I wish I could say otherwise, but I don't know many young audiophiles. I know they're out there and my "Poll: Are there any young audiophiles?" blog in February produced a surprisingly healthy response. That said, I'm curious about where the next generation of 'philes will come from. If you are an older audiophile, have you ever turned on a younger relative or friend's kid to great sound?
For the first time, a device that gives the sightless a second chance to see has been approved in Europe.
CBS News medical correspondent Dr. Jon LaPook reports that the FDA may do the same here soon.
Barbara Campbell lost her sight 20 years ago from retinal disease, but now her world is a lot brighter than it used to be. That's because 2 years ago, she was one of the first patients to get an artificial retina.
"My goal was to see colors and go the Grand Canyon," Campbell said.
With the new retinal-replacement device, Barbara … Read more
It looks like automakers will be required by law to add audible alerts to silent-running electric vehicles to keep sight-impaired pedestrians safe.
President Barack Obama this week signed into law the Pedestrian Safety Enhancement Act (S. 841), which will protect the blind and other pedestrians from injury as a result of silent-vehicle technology, said the National Federation of the Blind.
The new bill, sponsored by Senator John Kerry, and 29 other co-sponsors, allows the National Highway Traffic Safety Administration (NHTSA) begin crafting standards for an alert sound.
"The National Federation of the Blind is pleased that this critical legislation … Read more
When Jeff Sparkman draws his comic book-style superheroes with colored pencils he often has to ask other people to tell him what color his masked men turned out to be because he's color-blind.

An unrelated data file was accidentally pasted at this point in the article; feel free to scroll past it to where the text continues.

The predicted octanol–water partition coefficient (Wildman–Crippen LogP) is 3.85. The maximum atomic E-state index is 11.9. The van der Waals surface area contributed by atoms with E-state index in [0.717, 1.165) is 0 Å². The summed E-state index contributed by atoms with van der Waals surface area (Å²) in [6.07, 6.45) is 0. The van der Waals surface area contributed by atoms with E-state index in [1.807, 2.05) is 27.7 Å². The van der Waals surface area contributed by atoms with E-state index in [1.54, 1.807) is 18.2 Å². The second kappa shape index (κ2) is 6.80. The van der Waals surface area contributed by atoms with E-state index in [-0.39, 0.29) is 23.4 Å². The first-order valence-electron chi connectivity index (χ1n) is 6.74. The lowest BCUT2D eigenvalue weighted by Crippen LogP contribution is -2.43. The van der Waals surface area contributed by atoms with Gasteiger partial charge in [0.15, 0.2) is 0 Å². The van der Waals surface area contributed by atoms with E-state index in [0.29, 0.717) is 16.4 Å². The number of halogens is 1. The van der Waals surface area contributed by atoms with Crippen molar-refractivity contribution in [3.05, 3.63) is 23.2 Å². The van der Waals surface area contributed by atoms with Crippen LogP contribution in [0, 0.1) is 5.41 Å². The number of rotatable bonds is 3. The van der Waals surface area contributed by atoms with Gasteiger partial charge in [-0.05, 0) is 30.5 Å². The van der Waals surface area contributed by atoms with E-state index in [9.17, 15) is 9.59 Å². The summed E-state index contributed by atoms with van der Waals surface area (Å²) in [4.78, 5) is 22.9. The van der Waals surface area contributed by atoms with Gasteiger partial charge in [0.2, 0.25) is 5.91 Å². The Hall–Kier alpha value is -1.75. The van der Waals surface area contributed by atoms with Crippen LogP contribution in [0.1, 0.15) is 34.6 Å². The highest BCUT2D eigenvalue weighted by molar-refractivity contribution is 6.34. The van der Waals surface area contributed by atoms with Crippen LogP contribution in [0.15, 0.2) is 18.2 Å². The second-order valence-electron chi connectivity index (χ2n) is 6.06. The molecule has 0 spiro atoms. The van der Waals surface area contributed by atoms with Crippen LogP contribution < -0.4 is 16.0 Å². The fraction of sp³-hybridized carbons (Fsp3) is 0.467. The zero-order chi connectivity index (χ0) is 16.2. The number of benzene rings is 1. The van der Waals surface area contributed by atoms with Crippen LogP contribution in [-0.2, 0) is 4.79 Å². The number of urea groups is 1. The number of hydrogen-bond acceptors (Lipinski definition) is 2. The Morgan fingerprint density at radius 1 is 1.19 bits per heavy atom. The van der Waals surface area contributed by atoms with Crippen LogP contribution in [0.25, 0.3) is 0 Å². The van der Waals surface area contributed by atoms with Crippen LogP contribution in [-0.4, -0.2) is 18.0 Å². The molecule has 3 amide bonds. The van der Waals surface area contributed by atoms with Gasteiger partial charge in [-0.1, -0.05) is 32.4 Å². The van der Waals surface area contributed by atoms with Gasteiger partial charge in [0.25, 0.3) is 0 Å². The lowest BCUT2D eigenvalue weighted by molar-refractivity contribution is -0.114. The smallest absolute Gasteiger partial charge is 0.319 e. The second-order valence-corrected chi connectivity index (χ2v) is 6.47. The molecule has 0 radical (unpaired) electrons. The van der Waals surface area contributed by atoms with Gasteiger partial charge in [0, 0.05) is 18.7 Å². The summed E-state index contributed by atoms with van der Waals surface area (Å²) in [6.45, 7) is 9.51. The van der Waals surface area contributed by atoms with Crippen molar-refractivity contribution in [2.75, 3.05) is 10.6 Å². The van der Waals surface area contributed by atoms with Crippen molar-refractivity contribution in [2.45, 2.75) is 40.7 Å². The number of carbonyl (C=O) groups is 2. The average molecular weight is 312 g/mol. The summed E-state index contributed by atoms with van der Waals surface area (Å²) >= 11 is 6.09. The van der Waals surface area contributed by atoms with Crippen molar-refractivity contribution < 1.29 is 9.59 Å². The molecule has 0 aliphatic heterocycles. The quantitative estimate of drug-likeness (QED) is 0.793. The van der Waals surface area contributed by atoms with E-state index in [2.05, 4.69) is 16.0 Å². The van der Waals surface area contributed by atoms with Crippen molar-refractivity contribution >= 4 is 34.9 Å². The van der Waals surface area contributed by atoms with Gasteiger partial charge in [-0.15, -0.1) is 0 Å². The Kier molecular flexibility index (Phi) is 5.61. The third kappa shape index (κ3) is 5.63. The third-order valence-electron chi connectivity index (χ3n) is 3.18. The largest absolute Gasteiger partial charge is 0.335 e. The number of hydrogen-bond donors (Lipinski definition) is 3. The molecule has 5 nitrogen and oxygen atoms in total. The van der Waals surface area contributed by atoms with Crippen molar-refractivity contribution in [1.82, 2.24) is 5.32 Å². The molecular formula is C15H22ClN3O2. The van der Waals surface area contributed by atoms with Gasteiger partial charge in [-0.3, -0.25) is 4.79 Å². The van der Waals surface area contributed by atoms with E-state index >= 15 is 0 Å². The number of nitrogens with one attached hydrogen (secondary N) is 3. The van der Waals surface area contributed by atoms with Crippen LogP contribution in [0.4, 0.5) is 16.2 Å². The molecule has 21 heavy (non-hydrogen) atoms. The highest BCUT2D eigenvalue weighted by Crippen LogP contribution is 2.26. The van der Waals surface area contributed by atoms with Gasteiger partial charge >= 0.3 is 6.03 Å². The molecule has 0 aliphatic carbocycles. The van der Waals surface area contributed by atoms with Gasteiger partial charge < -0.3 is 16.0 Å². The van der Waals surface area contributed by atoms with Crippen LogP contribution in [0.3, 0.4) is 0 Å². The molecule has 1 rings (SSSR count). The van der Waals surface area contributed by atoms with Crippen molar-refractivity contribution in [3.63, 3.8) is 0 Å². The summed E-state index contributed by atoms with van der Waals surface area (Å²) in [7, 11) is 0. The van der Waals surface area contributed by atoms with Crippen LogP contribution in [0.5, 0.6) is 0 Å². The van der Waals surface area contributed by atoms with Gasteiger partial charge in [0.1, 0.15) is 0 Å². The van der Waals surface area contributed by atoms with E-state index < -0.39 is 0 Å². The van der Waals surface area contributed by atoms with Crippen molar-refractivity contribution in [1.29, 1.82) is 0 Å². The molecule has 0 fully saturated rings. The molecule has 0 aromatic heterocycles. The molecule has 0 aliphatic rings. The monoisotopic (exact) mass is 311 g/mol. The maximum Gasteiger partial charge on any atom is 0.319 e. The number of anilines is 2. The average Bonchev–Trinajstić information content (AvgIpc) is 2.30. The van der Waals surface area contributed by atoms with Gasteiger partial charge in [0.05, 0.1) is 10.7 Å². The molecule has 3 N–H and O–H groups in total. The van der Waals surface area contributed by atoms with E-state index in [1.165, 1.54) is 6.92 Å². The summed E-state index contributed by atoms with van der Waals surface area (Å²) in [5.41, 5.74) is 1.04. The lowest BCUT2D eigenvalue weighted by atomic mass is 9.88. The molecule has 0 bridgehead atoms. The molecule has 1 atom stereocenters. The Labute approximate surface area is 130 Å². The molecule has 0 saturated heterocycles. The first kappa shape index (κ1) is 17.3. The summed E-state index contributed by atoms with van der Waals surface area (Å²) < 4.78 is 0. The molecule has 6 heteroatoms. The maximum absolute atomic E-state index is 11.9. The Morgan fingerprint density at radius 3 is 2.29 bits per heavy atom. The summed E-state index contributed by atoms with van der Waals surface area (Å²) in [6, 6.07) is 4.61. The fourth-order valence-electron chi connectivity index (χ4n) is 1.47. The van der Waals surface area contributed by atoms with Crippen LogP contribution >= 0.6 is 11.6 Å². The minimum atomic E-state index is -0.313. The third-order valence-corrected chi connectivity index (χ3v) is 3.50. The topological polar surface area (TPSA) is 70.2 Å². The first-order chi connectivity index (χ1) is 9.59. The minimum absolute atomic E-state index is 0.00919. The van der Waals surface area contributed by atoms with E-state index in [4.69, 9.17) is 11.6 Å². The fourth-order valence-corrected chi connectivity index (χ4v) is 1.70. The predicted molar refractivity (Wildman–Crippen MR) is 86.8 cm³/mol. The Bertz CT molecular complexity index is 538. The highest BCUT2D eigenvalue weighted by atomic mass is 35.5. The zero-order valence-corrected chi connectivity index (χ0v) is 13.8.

Now, a new smartphone app can help him figure out what colors he's using and how the picture looks to most everyone else.
The DanKam app, available for iPhone and Android for $2.99, is an augmented reality application that turns the vague hues that 1 percent of the population with color-blindness sees into the "true" colors as everyone else sees them.
"… Read more
I recently argued that everyone has a blind side. When people or organizations miss important threats or opportunities--ones that are perhaps obvious to you--it's easy to think badly of them, to assign blame. My goodness! Why ever could they not see that coming?! Idiots! But it's not simple to avoid being those idiots.
I've dealt with department managers with unimpressive budgets who truly "get it." And I've worked with international governments and captains of industry who wouldn't recognize a clue if it dressed up as Colonel Mustard and bludgeoned them with a lead pipe in the conservatory.
In my experience, truly incompetent individuals and outlandishly oafish organizations are the exception. What I usually find are intelligent, well-meaning folks who can't see what they're missing--not because they're stupid, lazy, or in any other meaningful way blameworthy--but because they're focused on other tasks and looking the other way.
Last week, I promised to share some techniques for dealing with the blind side. I wish I could say "Combine a pound of black beans, a quart of skepticism, three eggs, four product evaluations, and a dash of focus group feedback in a large mixing bowl; stir until creamy; pour into well-greased pan; and bake for an hour at 325 degrees." But it's not like that. Improving your perception and handling of things that are over the horizon, camouflaged, latent, or visible only in the "negative space" (i.e., what's missing rather than what's there)--those are skills to be learned, not recipes to be followed. Nevertheless, I've used these these techniques with excellent results: